The Obama-era rules also granted California permission to set up a separate, more ambitious program to mandate more zero-emission cars on the road. Nine other states in the Northeast have adopted that program, which would require roughly 8 percent of new vehicles sold in-state to be plug-in hybrid, electric or hydrogen fuel cell models.

The Trump proposal plans to challenge California’s authority to mandate zero-emissions cars and to halt the clean vehicle program, which could dramatically slow the adoption of electric vehicles around the country in the near term.

“The zero-emissions vehicle waiver has been the biggest catalyst to date in bringing electric vehicles to market,” said Don Anair, research and deputy director of the Clean Vehicles Program at the Union of Concerned Scientists.

There are, however, a few important factors that could potentially counteract the climate impact of the Trump administration’s rollback, assuming that it survives any court challenge by California and other states and becomes final.

First, fuel prices will matter enormously. If oil prices increase significantly over the next decade, then many drivers might opt to buy more efficient vehicles regardless of what federal standards require. (The lower emissions numbers in the Rhodium Group analysis are based on a scenario where oil prices are high.)

But if gasoline prices stay at current levels — around $2.80 per gallon — or drop further, then Americans are expected to continue to buy S.U.V.s and other gas guzzlers, as they have been doing in increasing numbers the past few years.

Second, states could try to enact other fresh policies to try to cut emissions from the transportation sector and blunt the impact from Trump’s rollback. California and New York, for instance, have been offering tax breaks for people to buy electric vehicles, and they have been investing hundreds of millions of dollars in new charging infrastructure.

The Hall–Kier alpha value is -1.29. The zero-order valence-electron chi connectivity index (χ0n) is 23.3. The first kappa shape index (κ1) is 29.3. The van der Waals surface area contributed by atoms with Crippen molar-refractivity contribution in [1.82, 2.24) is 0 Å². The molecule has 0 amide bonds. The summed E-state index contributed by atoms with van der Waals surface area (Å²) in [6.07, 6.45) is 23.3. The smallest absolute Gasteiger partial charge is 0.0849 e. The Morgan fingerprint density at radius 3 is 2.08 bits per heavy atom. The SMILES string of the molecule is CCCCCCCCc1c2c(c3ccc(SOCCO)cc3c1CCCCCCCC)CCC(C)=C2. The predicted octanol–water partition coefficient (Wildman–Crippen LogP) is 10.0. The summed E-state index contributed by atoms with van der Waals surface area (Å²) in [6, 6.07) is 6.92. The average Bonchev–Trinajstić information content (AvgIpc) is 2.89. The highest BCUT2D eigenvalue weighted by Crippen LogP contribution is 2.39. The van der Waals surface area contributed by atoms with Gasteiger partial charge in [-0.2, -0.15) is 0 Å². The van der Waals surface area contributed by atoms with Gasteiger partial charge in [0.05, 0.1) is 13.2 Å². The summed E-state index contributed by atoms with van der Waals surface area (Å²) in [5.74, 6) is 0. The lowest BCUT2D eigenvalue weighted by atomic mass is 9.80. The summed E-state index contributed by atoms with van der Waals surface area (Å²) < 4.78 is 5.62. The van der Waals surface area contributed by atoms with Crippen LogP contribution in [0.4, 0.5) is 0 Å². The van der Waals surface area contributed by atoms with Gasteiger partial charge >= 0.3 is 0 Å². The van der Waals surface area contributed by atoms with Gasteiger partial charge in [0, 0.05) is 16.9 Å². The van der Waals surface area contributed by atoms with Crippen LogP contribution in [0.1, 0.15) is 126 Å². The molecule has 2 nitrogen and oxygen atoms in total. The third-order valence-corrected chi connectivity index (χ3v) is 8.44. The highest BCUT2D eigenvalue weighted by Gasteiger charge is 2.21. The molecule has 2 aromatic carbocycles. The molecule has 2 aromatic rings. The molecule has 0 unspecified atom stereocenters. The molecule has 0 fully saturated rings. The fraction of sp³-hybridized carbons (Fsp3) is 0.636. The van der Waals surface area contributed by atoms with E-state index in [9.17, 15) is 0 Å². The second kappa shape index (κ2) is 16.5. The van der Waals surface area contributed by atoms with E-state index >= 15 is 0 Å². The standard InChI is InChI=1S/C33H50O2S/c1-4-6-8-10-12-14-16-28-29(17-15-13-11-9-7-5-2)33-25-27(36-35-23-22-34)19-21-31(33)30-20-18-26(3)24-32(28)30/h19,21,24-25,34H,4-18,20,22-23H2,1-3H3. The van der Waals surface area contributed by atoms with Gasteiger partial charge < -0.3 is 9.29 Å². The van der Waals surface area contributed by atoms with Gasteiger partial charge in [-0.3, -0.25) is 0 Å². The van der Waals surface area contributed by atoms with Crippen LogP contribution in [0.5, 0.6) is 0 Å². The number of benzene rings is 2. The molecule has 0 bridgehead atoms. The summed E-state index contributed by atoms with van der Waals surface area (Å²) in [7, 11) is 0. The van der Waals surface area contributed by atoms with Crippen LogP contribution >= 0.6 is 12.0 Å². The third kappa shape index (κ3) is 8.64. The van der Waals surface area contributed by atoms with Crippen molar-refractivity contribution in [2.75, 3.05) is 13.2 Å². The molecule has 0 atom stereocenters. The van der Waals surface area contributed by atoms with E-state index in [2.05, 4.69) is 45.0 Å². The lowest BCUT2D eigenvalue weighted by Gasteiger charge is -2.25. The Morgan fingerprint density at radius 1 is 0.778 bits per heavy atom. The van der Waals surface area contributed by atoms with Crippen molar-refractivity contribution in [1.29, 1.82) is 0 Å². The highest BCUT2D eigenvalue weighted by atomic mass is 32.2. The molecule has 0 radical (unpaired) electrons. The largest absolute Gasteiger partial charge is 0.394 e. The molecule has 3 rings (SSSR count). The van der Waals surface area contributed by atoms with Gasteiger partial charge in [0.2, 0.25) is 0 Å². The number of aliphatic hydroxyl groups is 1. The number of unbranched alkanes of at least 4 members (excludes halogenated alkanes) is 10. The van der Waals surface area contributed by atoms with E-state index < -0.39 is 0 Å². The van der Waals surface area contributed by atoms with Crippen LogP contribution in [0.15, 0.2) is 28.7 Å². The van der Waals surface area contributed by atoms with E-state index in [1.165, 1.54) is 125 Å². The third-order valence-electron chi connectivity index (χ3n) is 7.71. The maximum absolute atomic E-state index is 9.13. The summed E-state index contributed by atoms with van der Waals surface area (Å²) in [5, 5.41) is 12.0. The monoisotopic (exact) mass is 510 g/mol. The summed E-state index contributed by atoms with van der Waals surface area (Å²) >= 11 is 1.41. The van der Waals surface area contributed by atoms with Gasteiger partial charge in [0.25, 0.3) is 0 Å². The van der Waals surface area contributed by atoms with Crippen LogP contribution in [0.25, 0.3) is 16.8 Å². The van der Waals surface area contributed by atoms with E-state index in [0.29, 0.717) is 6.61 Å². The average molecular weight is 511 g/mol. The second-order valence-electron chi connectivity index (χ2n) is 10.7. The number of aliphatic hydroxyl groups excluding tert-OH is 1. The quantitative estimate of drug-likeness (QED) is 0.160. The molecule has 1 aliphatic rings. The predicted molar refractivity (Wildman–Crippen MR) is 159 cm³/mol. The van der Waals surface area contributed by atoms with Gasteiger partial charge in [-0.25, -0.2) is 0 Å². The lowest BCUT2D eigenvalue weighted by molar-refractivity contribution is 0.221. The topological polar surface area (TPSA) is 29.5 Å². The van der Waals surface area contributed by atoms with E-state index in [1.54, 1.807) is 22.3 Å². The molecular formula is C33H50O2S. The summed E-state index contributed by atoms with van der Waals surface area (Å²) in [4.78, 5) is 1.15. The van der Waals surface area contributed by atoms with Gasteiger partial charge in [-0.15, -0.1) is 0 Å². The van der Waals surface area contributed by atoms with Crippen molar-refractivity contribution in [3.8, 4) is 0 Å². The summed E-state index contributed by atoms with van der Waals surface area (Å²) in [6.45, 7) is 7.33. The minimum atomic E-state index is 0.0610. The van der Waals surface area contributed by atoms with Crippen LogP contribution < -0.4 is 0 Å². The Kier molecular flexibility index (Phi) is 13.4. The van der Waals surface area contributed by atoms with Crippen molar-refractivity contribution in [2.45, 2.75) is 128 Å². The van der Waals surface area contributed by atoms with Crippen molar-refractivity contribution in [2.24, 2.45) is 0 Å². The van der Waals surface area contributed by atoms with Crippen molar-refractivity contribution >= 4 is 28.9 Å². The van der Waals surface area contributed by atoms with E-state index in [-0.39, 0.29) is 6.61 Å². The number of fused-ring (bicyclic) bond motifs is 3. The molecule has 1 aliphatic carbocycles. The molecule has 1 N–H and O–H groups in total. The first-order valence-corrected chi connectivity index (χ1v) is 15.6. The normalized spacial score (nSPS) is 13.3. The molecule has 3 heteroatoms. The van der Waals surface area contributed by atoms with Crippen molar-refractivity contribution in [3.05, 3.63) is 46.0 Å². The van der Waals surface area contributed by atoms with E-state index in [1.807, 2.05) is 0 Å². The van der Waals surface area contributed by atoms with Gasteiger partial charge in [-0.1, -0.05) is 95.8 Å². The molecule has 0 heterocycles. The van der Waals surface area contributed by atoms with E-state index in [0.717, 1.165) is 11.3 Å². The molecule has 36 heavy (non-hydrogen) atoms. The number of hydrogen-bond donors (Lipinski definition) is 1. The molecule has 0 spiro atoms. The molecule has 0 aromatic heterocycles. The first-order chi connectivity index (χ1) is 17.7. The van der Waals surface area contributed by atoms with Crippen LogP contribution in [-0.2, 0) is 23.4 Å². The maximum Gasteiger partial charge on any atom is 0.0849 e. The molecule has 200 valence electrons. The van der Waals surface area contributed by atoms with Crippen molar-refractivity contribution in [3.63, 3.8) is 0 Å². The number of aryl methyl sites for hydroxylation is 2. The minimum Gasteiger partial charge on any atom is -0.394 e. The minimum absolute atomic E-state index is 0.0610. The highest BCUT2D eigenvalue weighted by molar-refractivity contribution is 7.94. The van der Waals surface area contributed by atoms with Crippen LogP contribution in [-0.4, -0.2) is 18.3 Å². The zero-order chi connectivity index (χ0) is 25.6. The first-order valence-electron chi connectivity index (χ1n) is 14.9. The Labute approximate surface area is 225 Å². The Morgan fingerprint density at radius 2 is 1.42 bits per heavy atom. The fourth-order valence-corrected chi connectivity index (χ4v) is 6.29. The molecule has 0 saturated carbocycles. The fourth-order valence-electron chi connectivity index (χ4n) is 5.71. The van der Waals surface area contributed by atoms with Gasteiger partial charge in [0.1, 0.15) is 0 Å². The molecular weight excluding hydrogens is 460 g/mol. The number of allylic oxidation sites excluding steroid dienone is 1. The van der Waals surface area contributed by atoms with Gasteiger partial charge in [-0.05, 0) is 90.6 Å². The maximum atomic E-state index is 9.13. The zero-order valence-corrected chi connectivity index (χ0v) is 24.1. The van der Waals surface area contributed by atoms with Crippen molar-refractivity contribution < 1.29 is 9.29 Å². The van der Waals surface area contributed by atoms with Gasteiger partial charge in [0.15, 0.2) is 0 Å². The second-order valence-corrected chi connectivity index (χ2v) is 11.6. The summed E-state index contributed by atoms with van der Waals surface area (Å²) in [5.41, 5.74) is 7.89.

Other Northeastern states have been participating in discussions on how to reduce vehicle emissions, through steps like expanding mass transit, buying electric buses or reconfiguring cities to make them denser and more walkable.

But some of these state policies can be politically difficult and take time to enact. In the absence of stricter federal fuel economy standards, states like Connecticut and Maryland that have set legislative targets for reducing economywide emissions might struggle to meet their goals.

“Transportation is extremely complicated and it really takes all levels of government working together,” said Vicki Arroyo, the executive director of the Georgetown Climate Center, who has been working with states on plans to cut emissions from transportation. If the federal government pulls back, she said, “it’s a tremendous setback.”

The automakers themselves are another wild card. While many manufacturers have been developing new electric car models in response to the ever-rising fuel economy standards, it’s not clear how many would completely pull back if the standards were frozen. China and Europe are continuing to push hard on fuel efficiency and battery-powered vehicles, and automakers have those international markets to consider.

And the biggest wild card of all? What the next president might do. “If a new administration came in, they’d have a blank slate for rethinking the standards entirely, and there are a lot of ideas out there for standards that would be even more effective” than the Obama-era rules, said Mr. Houser.

If a future president ultimately managed to put even stricter vehicle rules in place, he said, “that would certainly reduce the magnitude of the emissions impact that we’re projecting.”

Brad Plumer is a reporter covering climate change, energy policy and other environmental issues for The Times’s climate team. @bradplumer